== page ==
Saturday, 12 February 2011

Blast from the Past #fridayflash

It is all a bit different from her last visit. Way back in the '80's when she was experiencing her summer of love. A personal rebellion against the constraints of South London surburbia - living in exciting sin with Oz in his Liverpool bedsit. A complete success in the appalling-your-parents stakes, made even more so, by her refusal to return home and get a job.  Instead, she and Oz slept all day, and spent the evenings among the pseudo-anarchists he called friends. The men dressed in black trousers and roll-neck jumpers, wore National Health glasses and smoked roll-ups. The women had long dark hair, wore flowing dresses and hennaed tattoos on their arms..They talked till the small hours about the Contra rebellion, the miner's strike, the virtues of free love. And every Thursday, they queued up with the rest of the unemployed in the foyer of the smoked- filled  dimly-lit dole office. The concrete floor was covered in discarded chewing gum, the rug in the corner, marked with cigarette burns. Grey paint peeled from the wall, and the unsmiling staff gave out the weekly cheque from behind reinforced glass. It felt authentic. Real. That they were living the rebellion already.

It's not like that today. Dole in the twenty first century comes courtesy of IKEA. Bright blue sofas adorn the foyer, air-fresh and cleanly-lit with white striplights. The walls are painted pale yellow, the carpet, a soft fawn. The reinforced glass has been replaced by cheery security guards, who take her details and tell her they'll call her for her appointment. She might as well be at the doctors.

Back then, she and Oz convinced themselves they were on the side of the oppressed. Claiming the dole brought them into contact with Thatcher's victims. By opting out of the capitalist labour market, they were refusing to prop up the corrupt system. They were young,  free, in love. They were going to change the world.  Till she came home one afternoon, and discovered Oz practising free love with one of the dark haired anarchistas and realised there was more to life than revolution. She returned to her studies with enthusiasm, graduating, much to the relief of her parents, with a first that propelled her ever upwards.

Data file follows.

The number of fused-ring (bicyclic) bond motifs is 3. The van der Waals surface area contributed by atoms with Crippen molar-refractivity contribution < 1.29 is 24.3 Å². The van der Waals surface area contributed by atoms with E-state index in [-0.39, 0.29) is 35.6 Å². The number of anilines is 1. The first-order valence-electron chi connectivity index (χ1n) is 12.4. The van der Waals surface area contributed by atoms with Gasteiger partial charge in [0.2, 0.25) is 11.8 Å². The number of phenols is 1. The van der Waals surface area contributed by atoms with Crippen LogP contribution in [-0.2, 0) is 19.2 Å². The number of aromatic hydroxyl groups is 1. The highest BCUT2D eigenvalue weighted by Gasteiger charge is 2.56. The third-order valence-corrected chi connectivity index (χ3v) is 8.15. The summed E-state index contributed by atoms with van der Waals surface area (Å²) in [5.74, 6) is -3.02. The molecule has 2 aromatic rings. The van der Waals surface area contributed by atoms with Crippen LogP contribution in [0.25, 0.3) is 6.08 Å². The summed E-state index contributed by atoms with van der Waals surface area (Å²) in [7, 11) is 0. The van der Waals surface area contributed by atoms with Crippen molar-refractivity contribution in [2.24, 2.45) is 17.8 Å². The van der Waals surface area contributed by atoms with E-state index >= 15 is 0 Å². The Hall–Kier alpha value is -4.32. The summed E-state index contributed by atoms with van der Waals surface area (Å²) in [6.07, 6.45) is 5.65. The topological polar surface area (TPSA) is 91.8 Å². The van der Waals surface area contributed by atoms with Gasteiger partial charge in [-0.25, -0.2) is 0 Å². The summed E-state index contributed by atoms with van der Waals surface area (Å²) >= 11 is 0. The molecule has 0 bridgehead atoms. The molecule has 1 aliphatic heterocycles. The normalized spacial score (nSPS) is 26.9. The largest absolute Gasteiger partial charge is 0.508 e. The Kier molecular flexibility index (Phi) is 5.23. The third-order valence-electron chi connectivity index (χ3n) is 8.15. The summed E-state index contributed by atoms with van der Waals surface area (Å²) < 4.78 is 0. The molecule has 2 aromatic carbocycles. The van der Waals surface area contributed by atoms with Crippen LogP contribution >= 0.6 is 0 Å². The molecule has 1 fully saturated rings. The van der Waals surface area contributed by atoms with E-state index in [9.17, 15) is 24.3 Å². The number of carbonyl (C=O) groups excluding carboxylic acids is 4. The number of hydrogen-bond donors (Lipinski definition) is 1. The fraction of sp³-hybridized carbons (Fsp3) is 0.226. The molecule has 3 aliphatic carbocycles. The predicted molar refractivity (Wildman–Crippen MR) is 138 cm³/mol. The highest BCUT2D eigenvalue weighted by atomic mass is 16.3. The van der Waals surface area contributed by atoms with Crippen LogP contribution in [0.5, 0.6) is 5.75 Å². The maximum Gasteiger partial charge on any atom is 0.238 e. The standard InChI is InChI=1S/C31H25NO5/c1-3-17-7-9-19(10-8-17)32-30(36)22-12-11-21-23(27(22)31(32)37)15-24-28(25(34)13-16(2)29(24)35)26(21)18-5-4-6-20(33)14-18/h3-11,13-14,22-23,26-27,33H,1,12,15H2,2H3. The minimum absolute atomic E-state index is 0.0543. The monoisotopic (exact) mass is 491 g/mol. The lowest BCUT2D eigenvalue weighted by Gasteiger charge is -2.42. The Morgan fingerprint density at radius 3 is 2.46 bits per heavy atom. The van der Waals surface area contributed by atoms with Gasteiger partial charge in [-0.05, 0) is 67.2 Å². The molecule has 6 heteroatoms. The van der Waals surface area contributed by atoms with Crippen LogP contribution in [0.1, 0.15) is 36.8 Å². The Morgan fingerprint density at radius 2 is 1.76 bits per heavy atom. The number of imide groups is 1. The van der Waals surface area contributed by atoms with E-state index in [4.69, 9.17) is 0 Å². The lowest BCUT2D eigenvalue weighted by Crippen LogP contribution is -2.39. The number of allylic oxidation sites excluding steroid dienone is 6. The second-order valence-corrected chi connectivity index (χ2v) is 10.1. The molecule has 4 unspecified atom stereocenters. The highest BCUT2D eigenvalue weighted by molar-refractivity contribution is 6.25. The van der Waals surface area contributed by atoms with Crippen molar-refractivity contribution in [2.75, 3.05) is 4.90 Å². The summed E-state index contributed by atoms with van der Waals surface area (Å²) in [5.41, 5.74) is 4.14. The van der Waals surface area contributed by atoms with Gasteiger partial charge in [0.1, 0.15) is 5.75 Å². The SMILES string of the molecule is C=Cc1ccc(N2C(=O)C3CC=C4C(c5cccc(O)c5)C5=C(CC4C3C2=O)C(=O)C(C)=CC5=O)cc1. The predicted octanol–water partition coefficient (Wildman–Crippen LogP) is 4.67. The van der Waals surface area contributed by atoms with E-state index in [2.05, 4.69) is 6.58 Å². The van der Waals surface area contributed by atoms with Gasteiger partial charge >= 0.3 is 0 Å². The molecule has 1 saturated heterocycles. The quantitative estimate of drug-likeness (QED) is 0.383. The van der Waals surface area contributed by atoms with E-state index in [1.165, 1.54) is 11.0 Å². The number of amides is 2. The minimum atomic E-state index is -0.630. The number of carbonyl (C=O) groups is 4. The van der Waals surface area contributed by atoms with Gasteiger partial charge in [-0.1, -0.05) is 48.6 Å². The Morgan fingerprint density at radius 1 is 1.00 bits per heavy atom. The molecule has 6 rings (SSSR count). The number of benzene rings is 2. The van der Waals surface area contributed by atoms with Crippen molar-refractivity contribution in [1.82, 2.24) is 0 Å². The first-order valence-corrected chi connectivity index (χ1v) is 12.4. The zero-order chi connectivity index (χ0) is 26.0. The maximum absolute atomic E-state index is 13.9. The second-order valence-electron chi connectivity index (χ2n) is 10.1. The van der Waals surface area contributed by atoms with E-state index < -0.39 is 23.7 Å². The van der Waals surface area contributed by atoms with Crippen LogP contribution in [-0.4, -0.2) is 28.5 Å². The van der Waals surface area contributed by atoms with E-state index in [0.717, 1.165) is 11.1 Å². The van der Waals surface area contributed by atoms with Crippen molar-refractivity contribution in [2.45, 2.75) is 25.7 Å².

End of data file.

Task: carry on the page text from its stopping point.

Until now. It's unreal and unsettling, but here she is. With the redundancy money gone, her savings eaten up by mortgage payments, what choice does she have? She looks around the room, and for the first time, sees her fellow claimants. When she and Oz queued up in the old days, they never thought about the preoccupations of their fellow unemployed. Now, Oz is too busy being a media darling, he wouldn't be seen dead here. It is left to her to look across at the bald man with the bewildered air, and wonder whether he has just lost his job, or has been coming for a while. And is it stereotyping to think that the young mum trying to control her toddler has never had a job?  Or the lads coming in from their quick smoke out the front are boasting about skirmishes with the law? But most of all she wonders about herself. No lover, no parents, no end of degree to fall back on. What is she going to do now?

The security guard calls her name and indicates the lift. Second floor, third desk on the right, Ellen Chapman. She picks herself up with a slight sigh and follows his pointing finger. If this is going to be her life from now on, she'd better get used to it.

Friday, 4 February 2011

The Devil's Detail #fridayflash

"Morning Melissa," he smiles, and not for the first time, wonders how much longer he'll have to put up with her catatonic grin.

I should have looked at the small print, he thinks, as he does every Friday at eleven o'clock. He pulls up a chair for her and brings her a cup of coffee. Dad always said the devil's in the detail. But at the time, there just wasn't time. We had to get the deal struck and I relied on my team. I had more important things to do.Maintaining a media presence. Looking statesmanlike. I had to trust my boys would get the best deal. What else could I do?

Melissa tries not to wince at his faux-chivalry. How an earth has this happened? A year ago, I was riding high, now I'm just a laughing stock. She smiles, hiding her disdain for the smoothness of James' chin behind a sip of coffee. I shouldn't have left it to the boys. I thought they'd put the party first. Think of the good of the country. It didn't even cross my mind that the real ties that bind are formed in the playground.

"What's the latest Whip count?" his teeth glint in the morning sun.

"Sixty yeas, ten abstentions, ten nays. On your side?"

"Two hundred and forty yeas, six abstentions plus 11 from the other parties."

"So we're safe then?"

He resists the impulse to add, "No thanks to you." Instead, "It would help if you could rein Mark Townsend in."

Melissa stares down at her coffee spoon. The bastard, the total bastard.

 "He's making waves you see,"  his eyes gaze at her with fake sincerity, "And I believe you have some influence?"

She stirs her coffee.  Leave now, and the party is destroyed. Stay and I ruin every relationship I have. But once you make a deal with the devil, life becomes a series of increasingly unpalatable choices.

She smiles back, his equal in sincerity, if nothing else. "Of course, James. Now tell me, what is it you want me to do?"